The psychological features of patellofemoral pain (PFP)
Patellofemoral pain (PFP) is highly prevalent in adolescence and adulthood. It often becomes persistent and a challenge to treat. PFP is usually considered in a biomechanical paradigm, however this systematic review has found that non-physical, psychological features may also play a role. The aim of this study was to identify whether the psychological characteristics of individuals with PFP differs from asymptomatic controls and to evaluate the correlations between psychological characteristics and PFP severity.
25 studies (case series and cohort) were included in the review. Small sample sizes, inconsistency of outcome measures and limited comparative studies between those with and without PFP made accurate analysis and estimates of the prevalence of psychological features difficult.
The results demonstrated that anxiety, depression, catastrophising and pain-related fear may be elevated in individuals with PFP and correlate with pain and reduced physical function. These findings suggest that there might be subgroups of PFP that require different treatment approaches.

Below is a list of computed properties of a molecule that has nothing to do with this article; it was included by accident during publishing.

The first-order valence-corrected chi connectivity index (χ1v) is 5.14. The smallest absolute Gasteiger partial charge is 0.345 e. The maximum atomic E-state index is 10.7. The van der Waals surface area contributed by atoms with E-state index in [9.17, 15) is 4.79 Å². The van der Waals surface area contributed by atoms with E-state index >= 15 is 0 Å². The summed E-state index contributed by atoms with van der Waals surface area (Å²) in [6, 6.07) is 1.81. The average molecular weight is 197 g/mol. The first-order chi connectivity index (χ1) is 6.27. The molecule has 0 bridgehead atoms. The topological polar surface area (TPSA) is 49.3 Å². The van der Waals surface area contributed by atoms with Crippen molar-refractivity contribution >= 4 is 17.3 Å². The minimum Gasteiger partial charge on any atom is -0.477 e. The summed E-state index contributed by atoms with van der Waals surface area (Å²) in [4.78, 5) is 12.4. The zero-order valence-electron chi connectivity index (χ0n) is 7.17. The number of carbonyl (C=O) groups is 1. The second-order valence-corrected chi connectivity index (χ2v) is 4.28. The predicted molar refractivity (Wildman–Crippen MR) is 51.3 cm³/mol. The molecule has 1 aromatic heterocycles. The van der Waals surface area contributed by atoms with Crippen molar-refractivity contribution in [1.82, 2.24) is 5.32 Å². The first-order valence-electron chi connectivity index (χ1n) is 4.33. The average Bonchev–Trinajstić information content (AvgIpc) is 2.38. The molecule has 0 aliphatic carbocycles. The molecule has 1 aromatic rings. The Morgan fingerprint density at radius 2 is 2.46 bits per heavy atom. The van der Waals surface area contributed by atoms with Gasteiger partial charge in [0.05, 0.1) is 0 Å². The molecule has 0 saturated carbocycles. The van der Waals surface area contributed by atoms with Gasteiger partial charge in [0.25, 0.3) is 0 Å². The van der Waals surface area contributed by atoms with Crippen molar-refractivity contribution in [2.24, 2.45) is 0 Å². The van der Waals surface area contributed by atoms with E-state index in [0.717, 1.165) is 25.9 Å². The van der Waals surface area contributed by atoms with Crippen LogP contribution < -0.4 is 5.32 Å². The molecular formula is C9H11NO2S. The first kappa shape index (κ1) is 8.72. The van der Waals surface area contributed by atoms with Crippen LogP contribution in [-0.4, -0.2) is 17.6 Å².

Ultimately, a better understanding of the psychological features of PFP stands to enhance the outcomes of currently used physical interventions and expose other features at which management strategies may be targeted. Clinicians should screen for their presence of psychological factors in PFP and remain vigilant to these potential barriers to recovery.
> From: Maclachlan et al., Br J Sports Med 51 (2017) 732-742. All rights reserved to The Author(s). Click here for the online summary.